Junkyard review – Jack Thorne's joyful musical for school misfits

Thorne, composer Stephen Warbeck, director Jeremy Herrin and a fantastic ensemble deliver a show that celebrates young people’s sense of adventure

Fiz, Ginger, Tilly and the others aren’t even really friends. They are misfits and their Bristol school doesn’t know what to do with them. Disregarded simply for coming from troubled backgrounds, they are seen, and see themselves, as no more than junk.

Then, in the summer of 1979, a man named Rick turns up at school and invites them to join him in building an adventure playground on a plot the headmaster had earmarked for the new maths block. Soon they are hanging about watching Rick at work, feigning lack of interest but making bonds. They are still suspicious that the project might be intended to save them, as if they were a rare breed of penguin on one of David Attenborough’s TV shows. By the end of the summer they would die to defend the playground, and one of them almost does.

Jack Thorne and Stephen Warbeck’s musical – directed by Headlong’s Jeremy Herrin – is a low-key and understated affair. It operates as a memory play and is far from a traditional, full-on song and dance musical. When these people open their mouths to sing, it is as natural as drinking a glass of water. Warbeck’s score is sometimes beautiful, but often has an easy conversational quality that folds modestly into the storytelling.

From its eerie, shiver-down-the-spine opening moments, the show is a slow-burner and the first half takes some time to set up the situation and the characters. The payoff is a second half of real emotional impact that left me smiling throughout as it celebrates the right of children and young people to turn their individual lives into an adventure through physical and imaginative play.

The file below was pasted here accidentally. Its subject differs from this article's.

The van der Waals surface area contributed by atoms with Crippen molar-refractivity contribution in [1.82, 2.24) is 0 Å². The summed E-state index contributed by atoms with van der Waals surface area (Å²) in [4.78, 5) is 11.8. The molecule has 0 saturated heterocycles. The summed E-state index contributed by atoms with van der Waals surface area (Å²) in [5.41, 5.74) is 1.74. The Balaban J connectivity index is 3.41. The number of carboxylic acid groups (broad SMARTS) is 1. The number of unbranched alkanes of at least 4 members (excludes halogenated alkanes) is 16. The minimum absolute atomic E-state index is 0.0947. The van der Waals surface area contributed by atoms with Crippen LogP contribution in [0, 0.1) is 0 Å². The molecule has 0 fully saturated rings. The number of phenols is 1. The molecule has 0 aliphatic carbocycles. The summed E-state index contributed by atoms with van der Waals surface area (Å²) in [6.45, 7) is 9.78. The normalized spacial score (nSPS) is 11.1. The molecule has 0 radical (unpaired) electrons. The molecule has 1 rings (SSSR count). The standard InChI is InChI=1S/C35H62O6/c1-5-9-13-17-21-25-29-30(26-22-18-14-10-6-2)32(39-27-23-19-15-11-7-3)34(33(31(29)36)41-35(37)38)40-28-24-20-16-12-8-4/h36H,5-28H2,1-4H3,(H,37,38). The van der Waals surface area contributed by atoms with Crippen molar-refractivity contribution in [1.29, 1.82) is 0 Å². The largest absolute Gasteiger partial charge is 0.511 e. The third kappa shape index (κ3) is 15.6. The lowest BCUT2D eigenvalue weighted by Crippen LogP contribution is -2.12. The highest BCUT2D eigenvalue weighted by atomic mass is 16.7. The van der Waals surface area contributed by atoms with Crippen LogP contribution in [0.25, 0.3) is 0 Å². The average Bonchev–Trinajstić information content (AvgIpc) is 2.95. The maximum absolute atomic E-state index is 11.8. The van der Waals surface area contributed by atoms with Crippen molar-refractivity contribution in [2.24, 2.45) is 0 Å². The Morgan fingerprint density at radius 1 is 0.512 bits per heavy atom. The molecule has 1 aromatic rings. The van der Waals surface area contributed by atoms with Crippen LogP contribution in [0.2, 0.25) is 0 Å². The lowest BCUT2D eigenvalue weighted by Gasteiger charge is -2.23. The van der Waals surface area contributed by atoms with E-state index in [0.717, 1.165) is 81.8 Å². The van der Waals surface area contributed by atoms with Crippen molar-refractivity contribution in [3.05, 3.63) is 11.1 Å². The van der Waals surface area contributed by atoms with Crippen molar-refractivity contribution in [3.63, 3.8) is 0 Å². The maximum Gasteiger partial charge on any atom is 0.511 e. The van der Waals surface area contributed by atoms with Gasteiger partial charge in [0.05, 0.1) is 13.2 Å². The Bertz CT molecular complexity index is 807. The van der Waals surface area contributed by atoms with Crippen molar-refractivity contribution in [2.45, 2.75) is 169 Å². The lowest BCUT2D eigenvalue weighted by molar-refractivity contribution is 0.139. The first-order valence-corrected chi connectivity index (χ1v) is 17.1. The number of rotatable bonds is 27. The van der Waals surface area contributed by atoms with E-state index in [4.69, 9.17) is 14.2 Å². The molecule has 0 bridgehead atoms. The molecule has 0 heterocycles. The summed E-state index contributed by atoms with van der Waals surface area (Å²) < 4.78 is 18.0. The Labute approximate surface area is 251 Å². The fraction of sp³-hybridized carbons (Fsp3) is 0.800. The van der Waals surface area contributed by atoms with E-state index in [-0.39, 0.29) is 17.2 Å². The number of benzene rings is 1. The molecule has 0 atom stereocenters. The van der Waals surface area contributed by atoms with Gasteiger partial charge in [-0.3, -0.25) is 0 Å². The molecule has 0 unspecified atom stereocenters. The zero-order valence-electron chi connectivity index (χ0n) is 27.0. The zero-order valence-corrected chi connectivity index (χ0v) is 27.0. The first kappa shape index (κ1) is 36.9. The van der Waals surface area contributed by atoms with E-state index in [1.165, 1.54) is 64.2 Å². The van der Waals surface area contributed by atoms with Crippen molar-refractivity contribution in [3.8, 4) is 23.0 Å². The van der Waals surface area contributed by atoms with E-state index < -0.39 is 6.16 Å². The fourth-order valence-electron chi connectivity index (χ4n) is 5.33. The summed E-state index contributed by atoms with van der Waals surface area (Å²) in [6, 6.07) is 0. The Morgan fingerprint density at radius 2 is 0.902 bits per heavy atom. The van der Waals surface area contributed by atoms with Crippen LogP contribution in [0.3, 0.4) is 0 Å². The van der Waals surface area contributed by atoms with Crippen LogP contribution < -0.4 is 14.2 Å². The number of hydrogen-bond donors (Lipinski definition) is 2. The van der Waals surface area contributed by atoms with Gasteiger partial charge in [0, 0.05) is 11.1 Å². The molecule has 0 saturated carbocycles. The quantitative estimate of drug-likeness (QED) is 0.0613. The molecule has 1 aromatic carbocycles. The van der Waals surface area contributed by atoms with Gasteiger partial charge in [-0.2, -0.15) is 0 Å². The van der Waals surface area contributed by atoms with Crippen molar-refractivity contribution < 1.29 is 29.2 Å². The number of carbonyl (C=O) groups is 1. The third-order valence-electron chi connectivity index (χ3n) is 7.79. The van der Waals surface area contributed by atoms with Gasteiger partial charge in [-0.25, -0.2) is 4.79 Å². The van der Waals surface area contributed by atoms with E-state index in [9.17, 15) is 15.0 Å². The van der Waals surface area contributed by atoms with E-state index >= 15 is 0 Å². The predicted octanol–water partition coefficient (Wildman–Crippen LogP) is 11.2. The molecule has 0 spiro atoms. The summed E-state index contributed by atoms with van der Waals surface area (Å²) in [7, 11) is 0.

“We’ve been junk, you’ve been lovely. Thanks for coming to watch us play,” says Fiz at the end, and one of the pleasures of this evening is the way it riffs on notions of playing and of drama itself with such unselfconscious directness. Thorne’s script and his characters have no side. What you see is what you get. As Fiz, who speaks both her mind and her heart, sometimes with disastrous consequences, Erin Doherty – so brilliant recently in Wish List – turns in a quite remarkable performance of tender toughness.

There is terrific support from Enyi Okoronkwo as the gentle, damaged Talc, and Scarlett Brookes as Erin’s pregnant elder sister, already labelled and written off as “dirty Debbie” and whose exclusion from the adventure playground comes as another blow. Lisa Palfrey is comically engaging as the mum who fancies her kids’ teacher and who deals with rejection by snapping: “You’re not a teacher, you’re a playground attendant.” But it’s an ensemble show, and everything about it feels like a labour of love. That’s why I loved it, too.


Lyn Gardner

The GuardianTramp

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